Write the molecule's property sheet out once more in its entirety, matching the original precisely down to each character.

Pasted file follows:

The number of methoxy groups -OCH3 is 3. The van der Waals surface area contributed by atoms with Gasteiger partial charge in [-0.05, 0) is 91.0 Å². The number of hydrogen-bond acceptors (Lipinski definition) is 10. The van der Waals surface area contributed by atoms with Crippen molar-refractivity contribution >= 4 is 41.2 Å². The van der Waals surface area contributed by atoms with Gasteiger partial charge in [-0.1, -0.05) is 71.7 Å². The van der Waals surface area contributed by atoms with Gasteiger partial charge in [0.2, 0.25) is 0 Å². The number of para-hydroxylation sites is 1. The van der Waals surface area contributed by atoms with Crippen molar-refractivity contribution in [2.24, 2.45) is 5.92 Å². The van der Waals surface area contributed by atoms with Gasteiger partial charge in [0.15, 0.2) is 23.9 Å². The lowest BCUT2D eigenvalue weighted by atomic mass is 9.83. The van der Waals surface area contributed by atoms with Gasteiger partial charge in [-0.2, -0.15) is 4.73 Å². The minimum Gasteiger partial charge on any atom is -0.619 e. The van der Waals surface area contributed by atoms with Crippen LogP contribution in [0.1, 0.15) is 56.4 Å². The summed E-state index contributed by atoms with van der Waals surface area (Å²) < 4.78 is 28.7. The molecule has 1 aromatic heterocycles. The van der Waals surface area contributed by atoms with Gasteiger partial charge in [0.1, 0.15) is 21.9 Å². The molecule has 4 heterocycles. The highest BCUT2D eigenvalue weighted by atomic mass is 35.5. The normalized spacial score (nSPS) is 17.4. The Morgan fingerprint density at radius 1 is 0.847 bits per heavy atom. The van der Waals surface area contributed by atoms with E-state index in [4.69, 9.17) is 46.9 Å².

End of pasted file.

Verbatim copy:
The number of methoxy groups -OCH3 is 3. The van der Waals surface area contributed by atoms with Gasteiger partial charge in [-0.05, 0) is 91.0 Å². The number of hydrogen-bond acceptors (Lipinski definition) is 10. The van der Waals surface area contributed by atoms with Crippen molar-refractivity contribution >= 4 is 41.2 Å². The van der Waals surface area contributed by atoms with Gasteiger partial charge in [-0.1, -0.05) is 71.7 Å². The van der Waals surface area contributed by atoms with Gasteiger partial charge in [0.2, 0.25) is 0 Å². The number of para-hydroxylation sites is 1. The van der Waals surface area contributed by atoms with Crippen molar-refractivity contribution in [2.24, 2.45) is 5.92 Å². The van der Waals surface area contributed by atoms with Gasteiger partial charge in [0.15, 0.2) is 23.9 Å². The lowest BCUT2D eigenvalue weighted by atomic mass is 9.83. The van der Waals surface area contributed by atoms with Gasteiger partial charge in [-0.2, -0.15) is 4.73 Å². The minimum Gasteiger partial charge on any atom is -0.619 e. The van der Waals surface area contributed by atoms with Crippen LogP contribution in [0.1, 0.15) is 56.4 Å². The summed E-state index contributed by atoms with van der Waals surface area (Å²) < 4.78 is 28.7. The molecule has 1 aromatic heterocycles. The van der Waals surface area contributed by atoms with Gasteiger partial charge in [0.1, 0.15) is 21.9 Å². The molecule has 4 heterocycles. The highest BCUT2D eigenvalue weighted by atomic mass is 35.5. The normalized spacial score (nSPS) is 17.4. The Morgan fingerprint density at radius 1 is 0.847 bits per heavy atom. The van der Waals surface area contributed by atoms with E-state index in [4.69, 9.17) is 46.9 Å².